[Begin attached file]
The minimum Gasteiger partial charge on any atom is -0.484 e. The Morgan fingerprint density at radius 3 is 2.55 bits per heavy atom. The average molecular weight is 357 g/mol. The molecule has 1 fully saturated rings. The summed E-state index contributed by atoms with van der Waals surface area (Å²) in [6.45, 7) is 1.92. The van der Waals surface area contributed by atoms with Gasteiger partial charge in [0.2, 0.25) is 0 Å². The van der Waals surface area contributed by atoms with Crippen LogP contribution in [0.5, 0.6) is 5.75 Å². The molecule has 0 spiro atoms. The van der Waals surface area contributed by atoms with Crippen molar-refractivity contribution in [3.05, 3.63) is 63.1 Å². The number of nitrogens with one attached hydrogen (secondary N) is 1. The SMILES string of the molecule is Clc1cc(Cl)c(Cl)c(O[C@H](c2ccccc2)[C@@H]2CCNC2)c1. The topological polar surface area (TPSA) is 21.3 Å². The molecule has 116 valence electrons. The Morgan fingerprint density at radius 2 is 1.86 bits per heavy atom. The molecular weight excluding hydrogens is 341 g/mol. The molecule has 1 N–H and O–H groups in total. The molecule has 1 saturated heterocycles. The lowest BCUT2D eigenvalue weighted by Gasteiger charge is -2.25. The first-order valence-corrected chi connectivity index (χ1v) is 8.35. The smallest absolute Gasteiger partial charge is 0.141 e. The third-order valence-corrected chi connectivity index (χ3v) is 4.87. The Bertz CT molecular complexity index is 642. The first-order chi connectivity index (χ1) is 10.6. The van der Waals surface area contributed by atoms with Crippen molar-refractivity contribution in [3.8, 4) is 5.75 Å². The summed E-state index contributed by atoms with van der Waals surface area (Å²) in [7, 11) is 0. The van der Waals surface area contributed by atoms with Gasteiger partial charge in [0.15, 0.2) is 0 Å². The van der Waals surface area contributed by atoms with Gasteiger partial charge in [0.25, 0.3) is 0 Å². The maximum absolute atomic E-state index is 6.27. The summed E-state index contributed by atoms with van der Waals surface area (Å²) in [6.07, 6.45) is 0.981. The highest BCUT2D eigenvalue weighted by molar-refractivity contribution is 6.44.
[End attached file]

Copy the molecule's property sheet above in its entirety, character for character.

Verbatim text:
The minimum Gasteiger partial charge on any atom is -0.484 e. The Morgan fingerprint density at radius 3 is 2.55 bits per heavy atom. The average molecular weight is 357 g/mol. The molecule has 1 fully saturated rings. The summed E-state index contributed by atoms with van der Waals surface area (Å²) in [6.45, 7) is 1.92. The van der Waals surface area contributed by atoms with Gasteiger partial charge in [0.2, 0.25) is 0 Å². The van der Waals surface area contributed by atoms with Crippen LogP contribution in [0.5, 0.6) is 5.75 Å². The molecule has 0 spiro atoms. The van der Waals surface area contributed by atoms with Crippen molar-refractivity contribution in [3.05, 3.63) is 63.1 Å². The number of nitrogens with one attached hydrogen (secondary N) is 1. The SMILES string of the molecule is Clc1cc(Cl)c(Cl)c(O[C@H](c2ccccc2)[C@@H]2CCNC2)c1. The topological polar surface area (TPSA) is 21.3 Å². The molecule has 116 valence electrons. The Morgan fingerprint density at radius 2 is 1.86 bits per heavy atom. The molecular weight excluding hydrogens is 341 g/mol. The molecule has 1 N–H and O–H groups in total. The molecule has 1 saturated heterocycles. The lowest BCUT2D eigenvalue weighted by Gasteiger charge is -2.25. The first-order valence-corrected chi connectivity index (χ1v) is 8.35. The smallest absolute Gasteiger partial charge is 0.141 e. The third-order valence-corrected chi connectivity index (χ3v) is 4.87. The Bertz CT molecular complexity index is 642. The first-order chi connectivity index (χ1) is 10.6. The van der Waals surface area contributed by atoms with Crippen molar-refractivity contribution in [3.8, 4) is 5.75 Å². The summed E-state index contributed by atoms with van der Waals surface area (Å²) in [7, 11) is 0. The van der Waals surface area contributed by atoms with Gasteiger partial charge in [0.15, 0.2) is 0 Å². The van der Waals surface area contributed by atoms with Gasteiger partial charge in [0.25, 0.3) is 0 Å². The maximum absolute atomic E-state index is 6.27. The summed E-state index contributed by atoms with van der Waals surface area (Å²) in [6.07, 6.45) is 0.981. The highest BCUT2D eigenvalue weighted by molar-refractivity contribution is 6.44.